The global food processor, Mars, installed a cogeneration facility at its Australian Central Coast operation three years ago and are since reaping the benefits.
The Central Coast had, prior to the cogeneration installation, been emitting 10,400 tonnes of carbon a year.
It spent almost A$2.5m to build a co-generation plant to reduce its carbon footprint and Operations manager Wayne Smedley says the company has a global aim to be carbon neutral by 2040.
“We built a co-generation plant here in 2010 which has increased the energy efficiency in our Wyong plant and reduced emissions by 14 per cent. It’s much like a 40 foot container, similar to plants used on mine sites where there is no power supply in remote areas. It’s a V20 natural gas fired engine that produces 1.4 MW of power or about 75 per cent of the power needed for the site.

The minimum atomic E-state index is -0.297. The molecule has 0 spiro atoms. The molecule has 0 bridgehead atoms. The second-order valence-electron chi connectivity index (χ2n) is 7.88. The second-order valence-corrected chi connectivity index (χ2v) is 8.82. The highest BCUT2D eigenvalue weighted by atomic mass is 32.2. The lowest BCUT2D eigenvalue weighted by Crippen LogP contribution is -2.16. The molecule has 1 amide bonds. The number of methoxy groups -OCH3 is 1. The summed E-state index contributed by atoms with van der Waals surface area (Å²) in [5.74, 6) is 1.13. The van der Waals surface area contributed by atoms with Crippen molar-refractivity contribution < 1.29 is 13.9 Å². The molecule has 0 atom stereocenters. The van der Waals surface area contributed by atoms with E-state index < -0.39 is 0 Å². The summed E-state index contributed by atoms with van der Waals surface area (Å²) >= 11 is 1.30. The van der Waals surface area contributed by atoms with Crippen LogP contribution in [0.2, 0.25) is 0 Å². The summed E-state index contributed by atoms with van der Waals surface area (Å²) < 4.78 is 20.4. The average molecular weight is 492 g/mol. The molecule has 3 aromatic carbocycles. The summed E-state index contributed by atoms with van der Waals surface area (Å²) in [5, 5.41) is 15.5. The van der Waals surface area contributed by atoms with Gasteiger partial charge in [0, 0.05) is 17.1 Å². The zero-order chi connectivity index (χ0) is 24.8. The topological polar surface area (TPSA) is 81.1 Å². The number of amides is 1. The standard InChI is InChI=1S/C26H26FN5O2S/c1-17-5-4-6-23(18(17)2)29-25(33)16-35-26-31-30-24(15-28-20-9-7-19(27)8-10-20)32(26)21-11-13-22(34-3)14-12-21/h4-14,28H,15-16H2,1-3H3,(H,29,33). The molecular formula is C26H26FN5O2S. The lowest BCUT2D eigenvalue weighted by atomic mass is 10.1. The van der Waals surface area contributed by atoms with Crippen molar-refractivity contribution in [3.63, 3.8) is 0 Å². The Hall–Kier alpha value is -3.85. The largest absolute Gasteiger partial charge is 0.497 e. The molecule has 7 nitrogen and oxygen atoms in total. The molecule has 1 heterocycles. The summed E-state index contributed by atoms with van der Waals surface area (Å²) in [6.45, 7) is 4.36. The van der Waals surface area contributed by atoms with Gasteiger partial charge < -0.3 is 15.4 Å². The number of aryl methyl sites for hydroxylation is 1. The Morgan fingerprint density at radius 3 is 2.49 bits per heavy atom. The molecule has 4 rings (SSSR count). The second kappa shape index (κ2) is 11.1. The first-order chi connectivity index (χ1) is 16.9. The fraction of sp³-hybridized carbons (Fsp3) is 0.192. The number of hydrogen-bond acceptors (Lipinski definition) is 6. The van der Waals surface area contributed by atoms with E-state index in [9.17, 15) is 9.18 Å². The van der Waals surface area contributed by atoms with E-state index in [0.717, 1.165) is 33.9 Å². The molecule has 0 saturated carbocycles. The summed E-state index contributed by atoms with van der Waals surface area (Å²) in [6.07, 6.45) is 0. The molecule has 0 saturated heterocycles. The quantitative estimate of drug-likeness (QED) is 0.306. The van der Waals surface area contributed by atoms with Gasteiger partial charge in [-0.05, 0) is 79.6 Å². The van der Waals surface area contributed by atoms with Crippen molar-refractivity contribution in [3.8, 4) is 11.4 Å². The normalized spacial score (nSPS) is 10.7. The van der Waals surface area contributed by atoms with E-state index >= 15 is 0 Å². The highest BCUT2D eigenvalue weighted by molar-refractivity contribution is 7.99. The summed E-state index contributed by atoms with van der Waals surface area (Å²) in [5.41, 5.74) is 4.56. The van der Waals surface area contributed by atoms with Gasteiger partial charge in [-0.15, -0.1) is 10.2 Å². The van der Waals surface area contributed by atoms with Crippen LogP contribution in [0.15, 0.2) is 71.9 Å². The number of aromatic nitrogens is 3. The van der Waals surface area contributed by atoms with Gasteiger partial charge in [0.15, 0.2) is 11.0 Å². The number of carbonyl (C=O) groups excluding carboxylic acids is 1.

By burning natural gas to produce electricity and capturing the waste heat generated to in the manufacturing process, Mars are getting 80% energy efficiency from the incoming fuel.
“It has significantly saved us on the cost of electricity, and our gas costs are up only slightly.”
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